Yesterday, BNP Paribas and U.S. prosecutors finally settled after months of negotiations over the bankâ€™s â€śTour de Fraud.â€ť BNP will pay an $8.9 billion fine â€” the largest the U.S. has ever levied against a foreign bank â€” fire or discipline over 50 employees (many of whom had already left the bank or â€śretiredâ€ť), andÂ plead guiltyÂ to criminal charges that it violated U.S. sanctions by providing dollar-clearing services in Iran, Sudan, and Cuba. The bank will be barred from conducting certain dollar-clearing operations for a year, starting in January 2015, and from clearing transactions for other outside banks in New York and London for two years. TheÂ WSJÂ has a good summary of what that means for the bank and its clients.
Lars Machenil, BNPâ€™s CFO, says the fine will not significantly hamper the bankâ€™s ability to provide services or pay out the expected dividends to shareholders. BNPâ€™s share price, which has fallen about 15% since news of a possible penalty first broke in February, rose about 4% today, closing at $51.33.Â George HayÂ at Breakingviews thinks the bankâ€™s finances seem okay:
Factoring in net income likely to be generated by BNP by the end of this year, and $1.1 billion already provisioned against the U.S. fine, the bank could still muster a 10.1 percent core Tier 1 ratio under Basel III rules, even if it pays a dividend. If it scraps dividends altogether, the ratio would jump to 10.5 percent. That’s still higher than where peers like SociĂ©tĂ© GĂ©nĂ©rale are now.
But this is still going to hurt. The Financial Timesâ€™Â LexÂ thinks that the year-long suspension could lead to an unusual amount of trouble for BNP Paribas in a way that other fined banks havenâ€™t seen. It will force some clients to move their assets â€”Â assets that may not come back to BNP after the year is over.Â The EconomistÂ says that even aside from the bankâ€™s money troubles, BNPâ€™s reputation has been scuttled by its decision to do business with some of the worldâ€™s most brutal regimes. While U.S. regulators often prefer to hand out â€śpunishments that don’t do any harm,â€ť saysÂ Matt Levine, â€ťthis punishment actually sounds reasonable: If BNP did a lot of sanctions violating in your Geneva office and your oil financing business, why not make it stop using dollars in those businesses for a while?â€ť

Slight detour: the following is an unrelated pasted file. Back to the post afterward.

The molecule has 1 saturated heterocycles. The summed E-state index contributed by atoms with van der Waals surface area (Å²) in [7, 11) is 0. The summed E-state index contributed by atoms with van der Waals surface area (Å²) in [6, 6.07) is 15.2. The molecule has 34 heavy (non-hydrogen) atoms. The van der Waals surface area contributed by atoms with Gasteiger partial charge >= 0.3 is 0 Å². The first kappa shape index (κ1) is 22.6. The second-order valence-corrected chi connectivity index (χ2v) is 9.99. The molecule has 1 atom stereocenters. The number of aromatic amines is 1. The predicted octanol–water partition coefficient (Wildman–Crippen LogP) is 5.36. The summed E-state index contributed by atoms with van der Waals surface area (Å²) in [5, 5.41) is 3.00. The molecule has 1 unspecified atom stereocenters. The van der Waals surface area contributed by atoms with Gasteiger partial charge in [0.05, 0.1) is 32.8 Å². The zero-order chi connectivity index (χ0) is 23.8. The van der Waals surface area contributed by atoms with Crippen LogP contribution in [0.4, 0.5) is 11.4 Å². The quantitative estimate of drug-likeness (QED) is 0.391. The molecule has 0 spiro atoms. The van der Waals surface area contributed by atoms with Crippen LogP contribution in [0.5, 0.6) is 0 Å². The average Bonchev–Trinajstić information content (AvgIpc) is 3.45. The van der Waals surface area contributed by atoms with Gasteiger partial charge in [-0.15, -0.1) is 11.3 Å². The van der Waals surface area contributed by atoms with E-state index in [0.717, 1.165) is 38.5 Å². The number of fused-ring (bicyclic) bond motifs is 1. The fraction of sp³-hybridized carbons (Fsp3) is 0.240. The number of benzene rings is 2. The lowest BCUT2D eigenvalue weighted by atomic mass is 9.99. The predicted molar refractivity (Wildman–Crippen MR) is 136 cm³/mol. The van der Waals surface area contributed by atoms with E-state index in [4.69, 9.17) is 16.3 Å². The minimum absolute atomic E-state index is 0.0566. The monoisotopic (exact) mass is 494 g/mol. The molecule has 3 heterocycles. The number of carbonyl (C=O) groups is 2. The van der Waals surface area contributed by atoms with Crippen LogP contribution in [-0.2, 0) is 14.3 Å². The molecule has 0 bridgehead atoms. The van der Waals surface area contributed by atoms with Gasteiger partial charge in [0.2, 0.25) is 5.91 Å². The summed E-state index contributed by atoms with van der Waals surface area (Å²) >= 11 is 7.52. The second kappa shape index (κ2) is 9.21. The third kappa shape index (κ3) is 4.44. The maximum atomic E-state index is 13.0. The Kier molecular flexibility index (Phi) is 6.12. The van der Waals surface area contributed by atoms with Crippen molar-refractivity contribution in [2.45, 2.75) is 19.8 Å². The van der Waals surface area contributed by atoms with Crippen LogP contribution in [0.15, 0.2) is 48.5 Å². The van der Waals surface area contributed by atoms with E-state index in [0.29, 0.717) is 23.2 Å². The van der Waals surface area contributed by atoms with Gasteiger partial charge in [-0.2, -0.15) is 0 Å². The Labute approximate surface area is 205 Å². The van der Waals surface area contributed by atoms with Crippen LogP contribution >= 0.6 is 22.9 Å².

French politicians, of course, are not pleased, accusing the U.S. of being unreasonable. President Francois HollandeÂ askedÂ President Obama to go easy on BNP when the two met for D-Day anniversary celebrations last month.Â Walter Kielholz,the chairman of reinsurance group Swiss Re, says European bankers and investors are tired of being pushed around by American regulators.Â Mohamed El-ErianÂ questions whether cases like this can give the impression of a political vendetta against foreign banks, and thus â€śincrease uncertainty, discourage banks from funding productive long-term investments, and fuel anti-globalization and isolation â€” all of which hampers and distorts extending credit to small- and medium-sized firms that are major drivers of employment and innovation.â€ť
The one thing that probably wonâ€™t be changing at BNP: its chairman, Baudoin Prot (he served as CEO from 2003-2011). For all the fallout, Prot isnâ€™t likely to leave (or lose) his job anytime soon, saysÂ Pierre BrianconÂ at Breakingviews, but he absolutely should. â€śThat Protâ€™s resignation was not sought by U.S. investigators is irrelevant: decency is not something one should be forced into,â€ť writes Briancon. â€”Â Jordan Fraade
On to todayâ€™s links:
Stuff Weâ€™re Not Linking To
There is a thing called the “Good Country Index,” and Ireland has won it – Business Insider